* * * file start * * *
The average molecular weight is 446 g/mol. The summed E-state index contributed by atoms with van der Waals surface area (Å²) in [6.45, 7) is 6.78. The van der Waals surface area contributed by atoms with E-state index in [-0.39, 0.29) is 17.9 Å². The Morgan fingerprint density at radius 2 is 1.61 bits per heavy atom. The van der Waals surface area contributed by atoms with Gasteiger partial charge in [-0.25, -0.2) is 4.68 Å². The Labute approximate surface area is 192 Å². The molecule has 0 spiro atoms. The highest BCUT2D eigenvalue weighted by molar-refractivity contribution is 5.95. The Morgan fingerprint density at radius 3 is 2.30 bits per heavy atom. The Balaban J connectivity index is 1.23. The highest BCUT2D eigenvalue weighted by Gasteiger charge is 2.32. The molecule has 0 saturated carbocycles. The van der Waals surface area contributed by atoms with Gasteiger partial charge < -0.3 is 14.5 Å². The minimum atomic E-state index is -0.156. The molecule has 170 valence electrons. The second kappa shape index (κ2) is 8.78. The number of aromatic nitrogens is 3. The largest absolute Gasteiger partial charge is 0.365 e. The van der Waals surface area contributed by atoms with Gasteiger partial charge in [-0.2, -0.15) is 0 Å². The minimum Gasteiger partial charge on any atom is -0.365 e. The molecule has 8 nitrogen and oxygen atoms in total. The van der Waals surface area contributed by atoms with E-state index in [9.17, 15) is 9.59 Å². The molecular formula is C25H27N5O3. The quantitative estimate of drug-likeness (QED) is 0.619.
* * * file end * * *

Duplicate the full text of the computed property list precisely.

The average molecular weight is 446 g/mol. The summed E-state index contributed by atoms with van der Waals surface area (Å²) in [6.45, 7) is 6.78. The van der Waals surface area contributed by atoms with E-state index in [-0.39, 0.29) is 17.9 Å². The Morgan fingerprint density at radius 2 is 1.61 bits per heavy atom. The van der Waals surface area contributed by atoms with Gasteiger partial charge in [-0.25, -0.2) is 4.68 Å². The Labute approximate surface area is 192 Å². The molecule has 0 spiro atoms. The highest BCUT2D eigenvalue weighted by molar-refractivity contribution is 5.95. The Morgan fingerprint density at radius 3 is 2.30 bits per heavy atom. The Balaban J connectivity index is 1.23. The highest BCUT2D eigenvalue weighted by Gasteiger charge is 2.32. The molecule has 0 saturated carbocycles. The van der Waals surface area contributed by atoms with Gasteiger partial charge < -0.3 is 14.5 Å². The minimum atomic E-state index is -0.156. The molecule has 170 valence electrons. The second kappa shape index (κ2) is 8.78. The number of aromatic nitrogens is 3. The largest absolute Gasteiger partial charge is 0.365 e. The van der Waals surface area contributed by atoms with Gasteiger partial charge in [-0.2, -0.15) is 0 Å². The minimum Gasteiger partial charge on any atom is -0.365 e. The molecule has 8 nitrogen and oxygen atoms in total. The van der Waals surface area contributed by atoms with E-state index in [9.17, 15) is 9.59 Å². The molecular formula is C25H27N5O3. The quantitative estimate of drug-likeness (QED) is 0.619.